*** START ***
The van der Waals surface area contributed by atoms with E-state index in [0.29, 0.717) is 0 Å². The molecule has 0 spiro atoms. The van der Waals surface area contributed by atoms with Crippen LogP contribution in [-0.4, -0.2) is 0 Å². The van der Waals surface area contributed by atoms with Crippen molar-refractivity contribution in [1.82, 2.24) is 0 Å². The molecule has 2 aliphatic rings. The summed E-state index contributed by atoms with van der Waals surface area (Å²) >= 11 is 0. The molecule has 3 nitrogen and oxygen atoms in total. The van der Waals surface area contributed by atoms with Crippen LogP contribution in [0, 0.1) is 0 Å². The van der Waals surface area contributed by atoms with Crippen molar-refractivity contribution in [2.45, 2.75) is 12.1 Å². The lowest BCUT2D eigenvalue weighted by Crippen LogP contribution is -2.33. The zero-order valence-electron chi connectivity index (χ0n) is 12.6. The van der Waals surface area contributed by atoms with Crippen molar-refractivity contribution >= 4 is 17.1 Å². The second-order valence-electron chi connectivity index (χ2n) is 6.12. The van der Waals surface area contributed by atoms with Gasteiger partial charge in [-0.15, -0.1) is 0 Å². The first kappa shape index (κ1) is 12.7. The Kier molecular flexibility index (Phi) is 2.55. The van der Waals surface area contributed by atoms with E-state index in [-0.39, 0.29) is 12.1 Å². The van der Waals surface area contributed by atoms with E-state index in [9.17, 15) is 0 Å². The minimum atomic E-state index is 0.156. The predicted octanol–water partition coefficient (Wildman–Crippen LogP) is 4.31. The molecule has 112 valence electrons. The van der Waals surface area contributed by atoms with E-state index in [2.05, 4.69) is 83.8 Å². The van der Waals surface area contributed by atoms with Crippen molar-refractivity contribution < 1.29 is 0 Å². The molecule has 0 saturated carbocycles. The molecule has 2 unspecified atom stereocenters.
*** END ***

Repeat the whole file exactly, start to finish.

The van der Waals surface area contributed by atoms with E-state index in [0.29, 0.717) is 0 Å². The molecule has 0 spiro atoms. The van der Waals surface area contributed by atoms with Crippen LogP contribution in [-0.4, -0.2) is 0 Å². The van der Waals surface area contributed by atoms with Crippen molar-refractivity contribution in [1.82, 2.24) is 0 Å². The molecule has 2 aliphatic rings. The summed E-state index contributed by atoms with van der Waals surface area (Å²) >= 11 is 0. The molecule has 3 nitrogen and oxygen atoms in total. The van der Waals surface area contributed by atoms with Crippen LogP contribution in [0, 0.1) is 0 Å². The van der Waals surface area contributed by atoms with Crippen molar-refractivity contribution in [2.45, 2.75) is 12.1 Å². The lowest BCUT2D eigenvalue weighted by Crippen LogP contribution is -2.33. The zero-order valence-electron chi connectivity index (χ0n) is 12.6. The van der Waals surface area contributed by atoms with Crippen molar-refractivity contribution >= 4 is 17.1 Å². The second-order valence-electron chi connectivity index (χ2n) is 6.12. The van der Waals surface area contributed by atoms with Gasteiger partial charge in [-0.15, -0.1) is 0 Å². The first kappa shape index (κ1) is 12.7. The Kier molecular flexibility index (Phi) is 2.55. The van der Waals surface area contributed by atoms with E-state index in [-0.39, 0.29) is 12.1 Å². The van der Waals surface area contributed by atoms with E-state index in [9.17, 15) is 0 Å². The minimum atomic E-state index is 0.156. The predicted octanol–water partition coefficient (Wildman–Crippen LogP) is 4.31. The molecule has 112 valence electrons. The van der Waals surface area contributed by atoms with E-state index in [2.05, 4.69) is 83.8 Å². The van der Waals surface area contributed by atoms with Crippen molar-refractivity contribution < 1.29 is 0 Å². The molecule has 0 saturated carbocycles. The molecule has 2 unspecified atom stereocenters.